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Rights group rings alarm bells over drought, hunger in Madagascar

Amnesty International says urgent aid needed to avert humanitarian crisis in Indian Ocean island

Rodrigue Forku   | 21.05.2021
Rights group rings alarm bells over drought, hunger in Madagascar FILE PHOTO

YAOUNDE, Cameroon

A global rights watchdog Friday urged donors, foreign governments and regional leaders to ramp up aid efforts to avert a potential humanitarian crisis in Madagascar as millions face hunger due to the devastating famine in southern part of the country.

In a statement, Amnesty International said the Indian Ocean island is experiencing its worst drought in 40 years.

“The rights of more than a million people are currently threatened in Southern Madagascar, with thousands at risk of starvation and more than a million struggling to access sufficient quantities of food.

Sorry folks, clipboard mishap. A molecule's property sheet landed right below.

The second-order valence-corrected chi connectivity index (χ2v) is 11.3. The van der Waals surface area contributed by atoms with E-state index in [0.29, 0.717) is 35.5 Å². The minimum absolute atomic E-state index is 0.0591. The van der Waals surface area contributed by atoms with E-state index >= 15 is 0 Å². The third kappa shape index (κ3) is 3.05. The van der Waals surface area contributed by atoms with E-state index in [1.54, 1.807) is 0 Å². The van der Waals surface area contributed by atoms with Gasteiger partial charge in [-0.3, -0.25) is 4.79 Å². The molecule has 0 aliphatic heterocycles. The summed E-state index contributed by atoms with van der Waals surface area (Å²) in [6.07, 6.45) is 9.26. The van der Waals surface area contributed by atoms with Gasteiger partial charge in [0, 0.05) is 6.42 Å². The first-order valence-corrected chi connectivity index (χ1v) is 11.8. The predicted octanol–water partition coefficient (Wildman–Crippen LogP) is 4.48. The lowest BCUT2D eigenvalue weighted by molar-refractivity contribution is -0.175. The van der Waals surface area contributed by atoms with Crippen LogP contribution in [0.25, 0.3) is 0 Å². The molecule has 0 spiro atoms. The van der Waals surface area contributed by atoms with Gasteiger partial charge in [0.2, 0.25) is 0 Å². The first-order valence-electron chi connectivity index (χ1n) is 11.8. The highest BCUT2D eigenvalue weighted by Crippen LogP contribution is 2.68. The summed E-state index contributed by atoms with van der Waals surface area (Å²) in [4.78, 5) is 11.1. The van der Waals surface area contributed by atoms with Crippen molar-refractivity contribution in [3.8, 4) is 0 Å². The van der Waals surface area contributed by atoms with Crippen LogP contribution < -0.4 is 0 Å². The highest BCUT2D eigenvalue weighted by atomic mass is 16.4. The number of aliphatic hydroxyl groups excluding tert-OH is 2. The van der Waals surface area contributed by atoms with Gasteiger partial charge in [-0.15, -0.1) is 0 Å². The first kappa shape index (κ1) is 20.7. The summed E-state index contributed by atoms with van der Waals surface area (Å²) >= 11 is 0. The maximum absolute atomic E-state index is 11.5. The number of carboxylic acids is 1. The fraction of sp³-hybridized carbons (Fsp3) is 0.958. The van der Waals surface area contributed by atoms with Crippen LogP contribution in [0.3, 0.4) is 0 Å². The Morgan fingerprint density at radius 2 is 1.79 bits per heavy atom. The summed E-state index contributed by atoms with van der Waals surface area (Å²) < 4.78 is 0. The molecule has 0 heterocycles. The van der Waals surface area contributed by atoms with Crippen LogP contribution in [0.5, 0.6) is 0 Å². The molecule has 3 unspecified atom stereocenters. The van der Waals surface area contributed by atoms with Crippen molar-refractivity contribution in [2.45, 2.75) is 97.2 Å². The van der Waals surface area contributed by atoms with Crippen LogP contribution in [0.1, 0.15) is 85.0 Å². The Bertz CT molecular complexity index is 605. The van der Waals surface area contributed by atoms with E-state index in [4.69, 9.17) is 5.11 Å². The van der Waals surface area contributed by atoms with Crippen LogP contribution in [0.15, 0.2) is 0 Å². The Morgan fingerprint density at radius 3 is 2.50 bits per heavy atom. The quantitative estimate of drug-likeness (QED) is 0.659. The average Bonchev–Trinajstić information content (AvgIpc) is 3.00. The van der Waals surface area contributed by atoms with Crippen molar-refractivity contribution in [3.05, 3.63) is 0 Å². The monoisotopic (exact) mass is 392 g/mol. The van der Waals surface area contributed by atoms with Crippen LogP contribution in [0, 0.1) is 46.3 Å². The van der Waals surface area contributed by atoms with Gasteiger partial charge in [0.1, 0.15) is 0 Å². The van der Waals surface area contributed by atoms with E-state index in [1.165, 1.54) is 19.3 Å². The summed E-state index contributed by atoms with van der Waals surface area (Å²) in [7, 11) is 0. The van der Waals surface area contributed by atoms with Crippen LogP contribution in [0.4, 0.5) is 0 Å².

“The situation is dire and there is an immediate need for coordinated regional and global action to help avert what could easily become a human catastrophe,” said Tamara Leger, Amnesty International’s Madagascar Program Advisor.

“Regional leaders and the international community cannot afford to stand by and watch while people die of hunger in Madagascar.”

Leger urged the international community to come together and mobilize resources to help the country in this hour of need.

Amnesty International said it will be releasing a report on the drought in Southern Madagascar, and its human rights impact later this year.

Average annual rainfall has been declining over the last century in the southern part of the country, while average temperatures have increased over the past 15 years, Amnesty International said.

“Based on projected trends, Madagascar is likely to be more severely affected by drought in the future, with further decreasing rainfall, and a continued increase in temperature,” it added.

Last week, the UN agencies, including the Food and Agriculture Organization (FAO) and the World Food Program (WFP), also issued an urgent warning to draw international attention to the humanitarian crisis unfolding in the country.

The UN explained that croplands and pasture in Southern Madagascar have been covered with sand and arable land transformed into wasteland across the region due to semi-arid conditions as well as high levels of soil erosion, deforestation and unprecedented drastic sandstorms.

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